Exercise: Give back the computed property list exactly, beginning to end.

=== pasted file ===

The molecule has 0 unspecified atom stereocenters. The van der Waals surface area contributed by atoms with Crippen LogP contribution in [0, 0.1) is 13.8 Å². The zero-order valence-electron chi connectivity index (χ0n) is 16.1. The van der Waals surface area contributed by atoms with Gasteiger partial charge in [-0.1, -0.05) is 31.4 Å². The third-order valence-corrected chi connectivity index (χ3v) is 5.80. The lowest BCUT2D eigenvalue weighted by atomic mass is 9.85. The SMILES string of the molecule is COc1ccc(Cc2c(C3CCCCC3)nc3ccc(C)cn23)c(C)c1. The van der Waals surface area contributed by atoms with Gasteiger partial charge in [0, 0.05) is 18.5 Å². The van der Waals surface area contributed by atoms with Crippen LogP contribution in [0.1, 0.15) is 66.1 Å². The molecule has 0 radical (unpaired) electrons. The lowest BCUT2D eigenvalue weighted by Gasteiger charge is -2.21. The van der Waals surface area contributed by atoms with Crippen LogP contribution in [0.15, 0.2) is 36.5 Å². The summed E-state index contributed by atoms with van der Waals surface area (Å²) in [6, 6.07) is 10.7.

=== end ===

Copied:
The molecule has 0 unspecified atom stereocenters. The van der Waals surface area contributed by atoms with Crippen LogP contribution in [0, 0.1) is 13.8 Å². The zero-order valence-electron chi connectivity index (χ0n) is 16.1. The van der Waals surface area contributed by atoms with Gasteiger partial charge in [-0.1, -0.05) is 31.4 Å². The third-order valence-corrected chi connectivity index (χ3v) is 5.80. The lowest BCUT2D eigenvalue weighted by atomic mass is 9.85. The SMILES string of the molecule is COc1ccc(Cc2c(C3CCCCC3)nc3ccc(C)cn23)c(C)c1. The van der Waals surface area contributed by atoms with Gasteiger partial charge in [0, 0.05) is 18.5 Å². The van der Waals surface area contributed by atoms with Crippen LogP contribution in [0.1, 0.15) is 66.1 Å². The molecule has 0 radical (unpaired) electrons. The lowest BCUT2D eigenvalue weighted by Gasteiger charge is -2.21. The van der Waals surface area contributed by atoms with Crippen LogP contribution in [0.15, 0.2) is 36.5 Å². The summed E-state index contributed by atoms with van der Waals surface area (Å²) in [6, 6.07) is 10.7.